Sedation dentistry can create a better dentist visit not only for your child, but for you as well. When they are calm and relaxed during a procedure, your anxiety level will naturally decrease, too. If you think your child is a candidate for sedation dentistry, the America Academy of Pediatric Dentistry recommends you contact your dentist about options for your next visit.
Cavities are no fun for anyone, but they can be especially detrimental to the oral health of your children. Talking about cavity prevention with your children blatantly is not necessarily the best option – we all know that without keeping the conversation fun or creating an interesting activity around the discussion, kids have a lower chance of retaining the information they need to prevent a cavity. To ensure the message of preventing a cavity is loud and clear, try these out-of-the-box tips.
Sitting your children down to discuss cavity prevention may carry more weight if you center the conversation on the future. For instance, explaining the negative effects of not brushing and flossing correctly or often can have more impact if you talk about the detrimental effects of untreated issues like a cavity, including loss of permanent teeth, rotting teeth that have to be pulled or constant pain from cavities. If you think appealing to their vanity may be meaningful, showing pictures of unhealthy mouths with missing or rotten teeth can do the trick. These discussions and images have a greater chance of sticking with your children, and work as a motivator to keep up good dental hygiene habits and avoid cavities.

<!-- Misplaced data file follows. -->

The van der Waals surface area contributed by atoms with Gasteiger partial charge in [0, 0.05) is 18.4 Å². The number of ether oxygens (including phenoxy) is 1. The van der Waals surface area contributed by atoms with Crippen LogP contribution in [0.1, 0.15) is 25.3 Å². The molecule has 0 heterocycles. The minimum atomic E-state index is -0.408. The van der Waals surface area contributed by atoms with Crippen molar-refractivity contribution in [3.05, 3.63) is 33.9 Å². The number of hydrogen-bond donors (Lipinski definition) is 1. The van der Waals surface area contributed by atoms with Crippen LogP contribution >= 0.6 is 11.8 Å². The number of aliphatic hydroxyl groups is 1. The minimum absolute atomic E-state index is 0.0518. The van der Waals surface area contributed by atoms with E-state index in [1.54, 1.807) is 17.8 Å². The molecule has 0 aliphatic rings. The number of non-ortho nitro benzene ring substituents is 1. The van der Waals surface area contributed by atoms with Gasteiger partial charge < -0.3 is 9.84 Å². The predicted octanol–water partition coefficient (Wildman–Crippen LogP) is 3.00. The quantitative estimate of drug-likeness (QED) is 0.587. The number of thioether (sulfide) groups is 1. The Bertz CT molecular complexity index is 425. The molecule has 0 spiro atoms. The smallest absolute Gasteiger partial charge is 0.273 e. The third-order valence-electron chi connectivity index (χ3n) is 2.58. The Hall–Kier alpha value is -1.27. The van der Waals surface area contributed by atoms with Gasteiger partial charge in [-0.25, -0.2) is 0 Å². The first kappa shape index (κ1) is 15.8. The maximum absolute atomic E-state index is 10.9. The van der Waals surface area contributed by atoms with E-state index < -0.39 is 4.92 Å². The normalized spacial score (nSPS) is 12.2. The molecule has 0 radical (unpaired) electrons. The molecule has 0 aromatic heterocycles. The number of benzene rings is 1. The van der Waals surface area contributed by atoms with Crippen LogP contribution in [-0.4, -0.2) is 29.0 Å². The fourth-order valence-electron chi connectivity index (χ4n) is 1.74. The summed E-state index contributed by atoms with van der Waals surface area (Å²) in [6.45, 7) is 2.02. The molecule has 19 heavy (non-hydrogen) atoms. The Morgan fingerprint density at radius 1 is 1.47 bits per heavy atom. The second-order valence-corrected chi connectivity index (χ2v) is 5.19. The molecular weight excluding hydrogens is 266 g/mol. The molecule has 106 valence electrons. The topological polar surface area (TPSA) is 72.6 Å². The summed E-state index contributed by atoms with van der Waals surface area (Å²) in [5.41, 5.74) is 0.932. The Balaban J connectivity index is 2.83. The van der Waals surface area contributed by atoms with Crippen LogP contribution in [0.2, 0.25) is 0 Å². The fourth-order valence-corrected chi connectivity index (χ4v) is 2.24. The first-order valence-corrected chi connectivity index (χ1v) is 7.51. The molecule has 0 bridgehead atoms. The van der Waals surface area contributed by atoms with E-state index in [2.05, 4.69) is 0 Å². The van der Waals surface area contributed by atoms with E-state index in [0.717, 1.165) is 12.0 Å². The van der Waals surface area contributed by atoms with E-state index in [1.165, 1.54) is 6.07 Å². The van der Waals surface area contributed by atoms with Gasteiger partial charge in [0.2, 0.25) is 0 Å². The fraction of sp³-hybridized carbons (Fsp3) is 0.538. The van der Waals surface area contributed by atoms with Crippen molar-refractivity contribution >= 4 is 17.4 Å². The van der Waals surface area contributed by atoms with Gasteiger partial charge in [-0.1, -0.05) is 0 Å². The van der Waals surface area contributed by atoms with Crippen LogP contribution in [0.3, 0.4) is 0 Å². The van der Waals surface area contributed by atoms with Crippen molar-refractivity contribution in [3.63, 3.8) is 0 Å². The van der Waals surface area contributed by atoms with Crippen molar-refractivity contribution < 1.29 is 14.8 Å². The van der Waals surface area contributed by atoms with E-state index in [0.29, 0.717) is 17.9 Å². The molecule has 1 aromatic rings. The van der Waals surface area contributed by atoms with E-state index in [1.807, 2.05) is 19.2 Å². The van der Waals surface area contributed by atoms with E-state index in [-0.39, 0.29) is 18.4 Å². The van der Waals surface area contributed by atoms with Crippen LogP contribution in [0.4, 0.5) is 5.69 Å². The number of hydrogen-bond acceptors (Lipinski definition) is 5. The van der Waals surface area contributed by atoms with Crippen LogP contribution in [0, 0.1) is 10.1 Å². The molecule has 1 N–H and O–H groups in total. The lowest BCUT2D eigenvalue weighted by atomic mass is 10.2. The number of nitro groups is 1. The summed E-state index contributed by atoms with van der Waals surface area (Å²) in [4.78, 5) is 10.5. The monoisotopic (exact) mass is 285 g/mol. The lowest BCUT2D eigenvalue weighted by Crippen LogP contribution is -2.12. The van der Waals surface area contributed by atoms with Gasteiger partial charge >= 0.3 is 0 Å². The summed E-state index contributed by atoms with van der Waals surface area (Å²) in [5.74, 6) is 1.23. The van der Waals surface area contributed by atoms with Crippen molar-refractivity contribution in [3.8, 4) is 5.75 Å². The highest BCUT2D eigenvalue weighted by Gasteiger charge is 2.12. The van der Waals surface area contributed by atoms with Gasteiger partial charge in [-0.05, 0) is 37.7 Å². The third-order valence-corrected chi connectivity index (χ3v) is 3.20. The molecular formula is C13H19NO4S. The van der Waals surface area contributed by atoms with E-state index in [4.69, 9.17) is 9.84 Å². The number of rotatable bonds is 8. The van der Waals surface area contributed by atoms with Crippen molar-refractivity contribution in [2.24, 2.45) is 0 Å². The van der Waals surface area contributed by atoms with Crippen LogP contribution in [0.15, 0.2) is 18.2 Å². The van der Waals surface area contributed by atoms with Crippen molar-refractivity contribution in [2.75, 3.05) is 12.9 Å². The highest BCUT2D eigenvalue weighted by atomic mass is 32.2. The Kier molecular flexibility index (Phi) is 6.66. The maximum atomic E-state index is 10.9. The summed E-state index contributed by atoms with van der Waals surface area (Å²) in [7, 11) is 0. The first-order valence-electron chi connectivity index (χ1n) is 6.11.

Treating your children with rewards and incentives is a powerful way to encourage continuous good behavior. This principle of parenting works well when it comes to oral health and cavity prevention as well. After a successful trip to the dentist where no cavities were found, give your children a reward like a trip to the movies or a few extra dollars in their allowance that week. This strategy works well when you start encouraging regular brushing and flossing early and establish what the reward will be well in advance of their next dentist visit. To make the most of this method make sure to avoid sweets as a reward!
Another great way to help your children avoid cavities is to engage in activities and use products that make brushing and flossing enjoyable for them. There are a number of flavored flosses that children can use each day to help avoid getting a cavity, as well as a wide variety of fun toothbrushes. Children have a greater chance of wanting to brush regularly and for the right amount of time if a toothbrush vibrates, has a song or tune that plays during brushing, or has colorful lights that flash throughout. You can also encourage the prevention of a cavity by using colored toothpastes or family games during that time.
Possibly the most important strategy you can take in helping your children avoid cavities is to lead by example. Young children want to imitate their parents in everything they do, and keeping up with dental hygiene is no exception. If you are committed to brushing and flossing every day and don’t wince when it comes time to visit the dentist, your children will feel more comfortable doing the same. If possible, encourage brushing and flossing together each morning and in the evenings, and make sure you are doing your best to keep up a consistent routine. Cavity prevention and oral health starts with you!
For more information and assistance on your child’s teeth, contact us today.